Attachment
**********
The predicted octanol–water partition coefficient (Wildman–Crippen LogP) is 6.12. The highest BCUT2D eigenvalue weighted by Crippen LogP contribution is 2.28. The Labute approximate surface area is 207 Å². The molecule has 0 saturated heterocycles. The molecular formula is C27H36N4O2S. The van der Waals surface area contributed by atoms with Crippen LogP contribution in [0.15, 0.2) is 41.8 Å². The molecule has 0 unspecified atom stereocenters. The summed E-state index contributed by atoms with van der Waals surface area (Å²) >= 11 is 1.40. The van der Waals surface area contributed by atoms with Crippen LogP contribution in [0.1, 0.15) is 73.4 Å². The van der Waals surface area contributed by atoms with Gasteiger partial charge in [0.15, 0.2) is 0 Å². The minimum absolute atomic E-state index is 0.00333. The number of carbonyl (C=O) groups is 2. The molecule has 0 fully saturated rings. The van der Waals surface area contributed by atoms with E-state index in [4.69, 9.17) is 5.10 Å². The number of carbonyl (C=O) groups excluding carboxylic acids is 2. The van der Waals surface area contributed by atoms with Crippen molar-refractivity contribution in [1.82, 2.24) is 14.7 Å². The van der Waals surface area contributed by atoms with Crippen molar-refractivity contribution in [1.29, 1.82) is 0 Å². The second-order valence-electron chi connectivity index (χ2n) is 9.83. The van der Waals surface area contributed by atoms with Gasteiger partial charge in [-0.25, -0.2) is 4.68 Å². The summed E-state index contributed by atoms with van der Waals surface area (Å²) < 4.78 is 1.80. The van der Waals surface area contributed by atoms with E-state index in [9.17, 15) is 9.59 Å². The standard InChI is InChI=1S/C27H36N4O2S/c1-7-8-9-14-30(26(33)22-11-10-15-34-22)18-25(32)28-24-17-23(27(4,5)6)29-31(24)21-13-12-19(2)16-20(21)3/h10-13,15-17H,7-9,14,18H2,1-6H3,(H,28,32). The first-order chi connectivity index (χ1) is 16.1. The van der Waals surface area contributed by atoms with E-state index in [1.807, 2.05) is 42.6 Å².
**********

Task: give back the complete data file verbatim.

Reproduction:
The predicted octanol–water partition coefficient (Wildman–Crippen LogP) is 6.12. The highest BCUT2D eigenvalue weighted by Crippen LogP contribution is 2.28. The Labute approximate surface area is 207 Å². The molecule has 0 saturated heterocycles. The molecular formula is C27H36N4O2S. The van der Waals surface area contributed by atoms with Crippen LogP contribution in [0.15, 0.2) is 41.8 Å². The molecule has 0 unspecified atom stereocenters. The summed E-state index contributed by atoms with van der Waals surface area (Å²) >= 11 is 1.40. The van der Waals surface area contributed by atoms with Crippen LogP contribution in [0.1, 0.15) is 73.4 Å². The van der Waals surface area contributed by atoms with Gasteiger partial charge in [0.15, 0.2) is 0 Å². The minimum absolute atomic E-state index is 0.00333. The number of carbonyl (C=O) groups is 2. The molecule has 0 fully saturated rings. The van der Waals surface area contributed by atoms with E-state index in [4.69, 9.17) is 5.10 Å². The number of carbonyl (C=O) groups excluding carboxylic acids is 2. The van der Waals surface area contributed by atoms with Crippen molar-refractivity contribution in [1.82, 2.24) is 14.7 Å². The van der Waals surface area contributed by atoms with Crippen molar-refractivity contribution in [1.29, 1.82) is 0 Å². The second-order valence-electron chi connectivity index (χ2n) is 9.83. The van der Waals surface area contributed by atoms with Gasteiger partial charge in [-0.25, -0.2) is 4.68 Å². The summed E-state index contributed by atoms with van der Waals surface area (Å²) < 4.78 is 1.80. The van der Waals surface area contributed by atoms with E-state index in [9.17, 15) is 9.59 Å². The standard InChI is InChI=1S/C27H36N4O2S/c1-7-8-9-14-30(26(33)22-11-10-15-34-22)18-25(32)28-24-17-23(27(4,5)6)29-31(24)21-13-12-19(2)16-20(21)3/h10-13,15-17H,7-9,14,18H2,1-6H3,(H,28,32). The first-order chi connectivity index (χ1) is 16.1. The van der Waals surface area contributed by atoms with E-state index in [1.807, 2.05) is 42.6 Å².